BRIEF DESCRIPTION OF THE DRAWINGS

Embodiments of the invention will now be described, by way of example only, with reference to the following drawings, in which:

FIG. 1 is a schematic diagram of a messaging system;

FIG. 2 is a schematic diagram of a message schema;

FIG. 3 is a schematic diagram of a messaging system in accordance with an illustrative embodiment;

FIG. 4 is a schematic diagram of an amended message schema in accordance with an illustrative embodiment;

FIG. 5 is a flowchart of operating the messaging system in accordance with an illustrative embodiment; and

FIG. 6 is a schematic diagram of a messaging system with a schema controller in accordance with an illustrative embodiment.

DETAILED DESCRIPTION

In accordance with the illustrative embodiments, it is possible to reduce the workload within a messaging system, when surges in workload occur, using a schema based processing technique that is managed, for example, by a schema controller. When an unsustainable surge in workload occurs, which is detected by monitoring the underlying system resources, the schema controller will inform the relevant components within the system to alter their interpretation of key schema entries. This allows non-essential elements to be discarded or processed differently when the system is under pressure, for example, by not serialising (or even removing) non-essential blocks of data. Essential data is always processed.

The methodology focuses on an entire enterprise system, preferably using multiple levels of control across disparate processing systems to ensure the overall system can cope with peak workloads as well as unexpected surges in data. The methodology reduces the amount of redundant hardware required to meet the requisite system performance criteria. In an illustrative embodiment, the schema controller may target specific parts of the processing within the overall system, for example removing elements that are serialised across the network when network utilisation is high. When the workload returns within acceptable limits, all fields will be processed as before.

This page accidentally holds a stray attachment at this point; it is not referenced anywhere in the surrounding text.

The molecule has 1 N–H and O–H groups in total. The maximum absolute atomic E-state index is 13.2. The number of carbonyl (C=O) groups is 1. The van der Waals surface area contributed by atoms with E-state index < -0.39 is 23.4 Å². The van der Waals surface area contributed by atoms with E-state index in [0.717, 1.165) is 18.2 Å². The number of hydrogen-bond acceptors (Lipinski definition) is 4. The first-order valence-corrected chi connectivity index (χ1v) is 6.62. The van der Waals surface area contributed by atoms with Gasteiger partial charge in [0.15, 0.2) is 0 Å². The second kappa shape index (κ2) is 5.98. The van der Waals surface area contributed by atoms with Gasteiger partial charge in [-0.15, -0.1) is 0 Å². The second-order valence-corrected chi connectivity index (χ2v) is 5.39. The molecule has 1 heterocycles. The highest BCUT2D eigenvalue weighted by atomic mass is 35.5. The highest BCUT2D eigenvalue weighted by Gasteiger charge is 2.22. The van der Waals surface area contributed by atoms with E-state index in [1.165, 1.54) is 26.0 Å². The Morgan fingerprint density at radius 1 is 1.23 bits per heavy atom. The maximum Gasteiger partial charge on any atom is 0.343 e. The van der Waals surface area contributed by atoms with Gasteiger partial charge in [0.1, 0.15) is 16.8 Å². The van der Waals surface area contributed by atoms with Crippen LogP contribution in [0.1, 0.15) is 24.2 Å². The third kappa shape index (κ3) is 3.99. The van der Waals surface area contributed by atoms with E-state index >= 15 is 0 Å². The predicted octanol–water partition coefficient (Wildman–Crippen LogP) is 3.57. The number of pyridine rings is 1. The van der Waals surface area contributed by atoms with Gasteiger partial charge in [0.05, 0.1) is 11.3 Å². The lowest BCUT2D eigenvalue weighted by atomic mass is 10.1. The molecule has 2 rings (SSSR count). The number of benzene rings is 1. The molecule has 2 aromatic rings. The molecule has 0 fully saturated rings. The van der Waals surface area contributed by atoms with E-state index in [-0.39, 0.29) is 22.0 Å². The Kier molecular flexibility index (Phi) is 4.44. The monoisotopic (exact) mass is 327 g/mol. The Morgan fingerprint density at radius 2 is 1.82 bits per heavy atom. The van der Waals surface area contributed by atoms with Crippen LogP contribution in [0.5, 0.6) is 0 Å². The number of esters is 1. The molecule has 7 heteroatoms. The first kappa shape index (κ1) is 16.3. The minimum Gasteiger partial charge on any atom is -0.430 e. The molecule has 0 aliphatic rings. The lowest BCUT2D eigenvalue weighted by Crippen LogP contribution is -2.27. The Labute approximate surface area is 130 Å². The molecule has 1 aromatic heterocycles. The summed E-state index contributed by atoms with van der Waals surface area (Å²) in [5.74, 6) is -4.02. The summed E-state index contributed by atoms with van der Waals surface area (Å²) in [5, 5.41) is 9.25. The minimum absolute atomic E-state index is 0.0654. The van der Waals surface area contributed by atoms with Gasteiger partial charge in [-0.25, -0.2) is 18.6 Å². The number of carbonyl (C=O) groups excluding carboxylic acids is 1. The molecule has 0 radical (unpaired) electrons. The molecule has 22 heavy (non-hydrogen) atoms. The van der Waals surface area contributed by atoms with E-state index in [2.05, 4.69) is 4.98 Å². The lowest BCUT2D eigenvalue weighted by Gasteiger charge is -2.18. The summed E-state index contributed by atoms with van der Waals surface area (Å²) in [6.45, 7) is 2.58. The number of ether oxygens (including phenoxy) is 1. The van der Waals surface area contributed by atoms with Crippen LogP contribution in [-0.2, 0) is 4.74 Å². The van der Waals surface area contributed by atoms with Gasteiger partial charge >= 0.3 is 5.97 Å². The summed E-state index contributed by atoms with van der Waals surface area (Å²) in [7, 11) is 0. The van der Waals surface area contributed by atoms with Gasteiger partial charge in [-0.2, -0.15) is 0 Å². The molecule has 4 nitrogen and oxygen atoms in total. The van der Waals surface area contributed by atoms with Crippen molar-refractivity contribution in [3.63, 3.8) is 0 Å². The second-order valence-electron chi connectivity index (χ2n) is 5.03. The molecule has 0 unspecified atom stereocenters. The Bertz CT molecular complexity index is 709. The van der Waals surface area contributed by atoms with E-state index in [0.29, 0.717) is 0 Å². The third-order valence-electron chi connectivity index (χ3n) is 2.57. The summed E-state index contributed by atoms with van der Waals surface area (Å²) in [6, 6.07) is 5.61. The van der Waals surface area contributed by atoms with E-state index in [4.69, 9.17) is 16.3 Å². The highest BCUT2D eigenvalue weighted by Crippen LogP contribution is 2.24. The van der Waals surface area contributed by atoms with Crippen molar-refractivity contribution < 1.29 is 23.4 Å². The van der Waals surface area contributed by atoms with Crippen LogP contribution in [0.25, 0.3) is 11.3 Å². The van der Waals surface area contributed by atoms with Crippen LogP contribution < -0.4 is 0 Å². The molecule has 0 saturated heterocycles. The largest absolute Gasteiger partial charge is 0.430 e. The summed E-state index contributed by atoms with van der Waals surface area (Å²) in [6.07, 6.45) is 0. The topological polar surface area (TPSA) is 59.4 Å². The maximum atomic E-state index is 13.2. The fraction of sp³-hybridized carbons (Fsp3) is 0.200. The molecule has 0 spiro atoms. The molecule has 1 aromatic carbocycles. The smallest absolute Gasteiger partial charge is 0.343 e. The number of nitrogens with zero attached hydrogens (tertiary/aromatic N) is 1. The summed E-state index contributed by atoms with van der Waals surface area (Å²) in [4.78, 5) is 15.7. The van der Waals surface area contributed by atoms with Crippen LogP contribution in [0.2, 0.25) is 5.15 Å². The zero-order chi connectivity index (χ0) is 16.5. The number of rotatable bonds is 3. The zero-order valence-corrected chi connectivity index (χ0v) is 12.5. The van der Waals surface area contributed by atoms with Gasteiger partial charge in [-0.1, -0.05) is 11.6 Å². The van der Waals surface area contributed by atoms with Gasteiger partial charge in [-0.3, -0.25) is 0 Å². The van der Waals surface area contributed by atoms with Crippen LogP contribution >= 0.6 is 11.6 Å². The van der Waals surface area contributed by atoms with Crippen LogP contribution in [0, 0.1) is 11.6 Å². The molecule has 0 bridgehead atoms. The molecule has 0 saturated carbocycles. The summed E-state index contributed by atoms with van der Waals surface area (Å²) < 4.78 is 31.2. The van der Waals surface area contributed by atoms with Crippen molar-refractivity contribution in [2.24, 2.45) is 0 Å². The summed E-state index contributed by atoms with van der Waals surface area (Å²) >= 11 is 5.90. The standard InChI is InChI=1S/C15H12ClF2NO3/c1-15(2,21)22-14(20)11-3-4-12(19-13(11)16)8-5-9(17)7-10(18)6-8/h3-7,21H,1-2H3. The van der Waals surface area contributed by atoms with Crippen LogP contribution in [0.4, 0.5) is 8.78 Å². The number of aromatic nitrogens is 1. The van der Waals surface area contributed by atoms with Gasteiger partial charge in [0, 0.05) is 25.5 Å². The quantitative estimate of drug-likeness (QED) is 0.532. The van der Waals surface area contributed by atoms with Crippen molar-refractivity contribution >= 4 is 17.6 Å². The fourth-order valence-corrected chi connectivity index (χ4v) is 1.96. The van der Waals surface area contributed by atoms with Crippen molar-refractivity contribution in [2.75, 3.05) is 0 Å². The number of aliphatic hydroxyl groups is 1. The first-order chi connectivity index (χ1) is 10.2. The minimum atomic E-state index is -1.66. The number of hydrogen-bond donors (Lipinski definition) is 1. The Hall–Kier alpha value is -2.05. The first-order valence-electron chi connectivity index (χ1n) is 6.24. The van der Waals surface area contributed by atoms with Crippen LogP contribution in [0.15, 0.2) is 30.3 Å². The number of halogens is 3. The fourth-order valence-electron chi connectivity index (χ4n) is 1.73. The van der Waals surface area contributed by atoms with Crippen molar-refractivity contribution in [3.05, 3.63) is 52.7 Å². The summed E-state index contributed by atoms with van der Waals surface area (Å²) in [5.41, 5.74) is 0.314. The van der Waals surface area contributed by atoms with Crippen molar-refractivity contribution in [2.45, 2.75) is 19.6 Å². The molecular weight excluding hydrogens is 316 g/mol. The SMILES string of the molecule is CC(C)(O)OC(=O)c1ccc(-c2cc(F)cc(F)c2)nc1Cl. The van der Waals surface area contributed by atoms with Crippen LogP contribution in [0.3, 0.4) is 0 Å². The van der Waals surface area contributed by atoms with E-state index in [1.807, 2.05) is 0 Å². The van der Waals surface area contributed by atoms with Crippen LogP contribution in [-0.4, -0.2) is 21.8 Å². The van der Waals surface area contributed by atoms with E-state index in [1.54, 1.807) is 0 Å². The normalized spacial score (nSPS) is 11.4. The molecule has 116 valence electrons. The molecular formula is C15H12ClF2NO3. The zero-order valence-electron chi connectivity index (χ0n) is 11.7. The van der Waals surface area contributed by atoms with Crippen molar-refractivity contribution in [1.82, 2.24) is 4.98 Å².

Thus, in cases where messaging systems are dealing with a mixture of essential and non-essential data, businesses can seamlessly process all data whenever possible but process a reduced set automatically when required. The amount of hardware required to cope with surges in workload is therefore reduced. If an unexpectedly high workload is encountered then, compared to current technology, the modified system is more likely to cope. This reduces the risk of lost consumer confidence and the potential loss of revenue.

The methodology is preferably implemented by introducing a schema controller and new schema augmentations. The schema controller monitors performance metrics such as CPU, disk and network utilisation. The new schema augmentations will be interpreted by a system component depending upon the latest information provided by the schema controller.

Examples of a new schema augmentation may include: a field marked as “processAlways”, which means that the associated field must always be processed, a field marked as “processLevel1”, which may be dropped during initial parsing, transformation or serialisation across the network when the “level1” constraints are reached (for example CPU>55%), a field marked as “processLevel2”, which may be dropped during initial parsing, transformation or serialisation across the network when the “level2” constraints are reached (for example CPU>90%) and a field marked as “processSerialisation”, which may be dropped only when serialising across the network, which allows for cases where data integrity would be compromised if fields were removed at other points in the processing.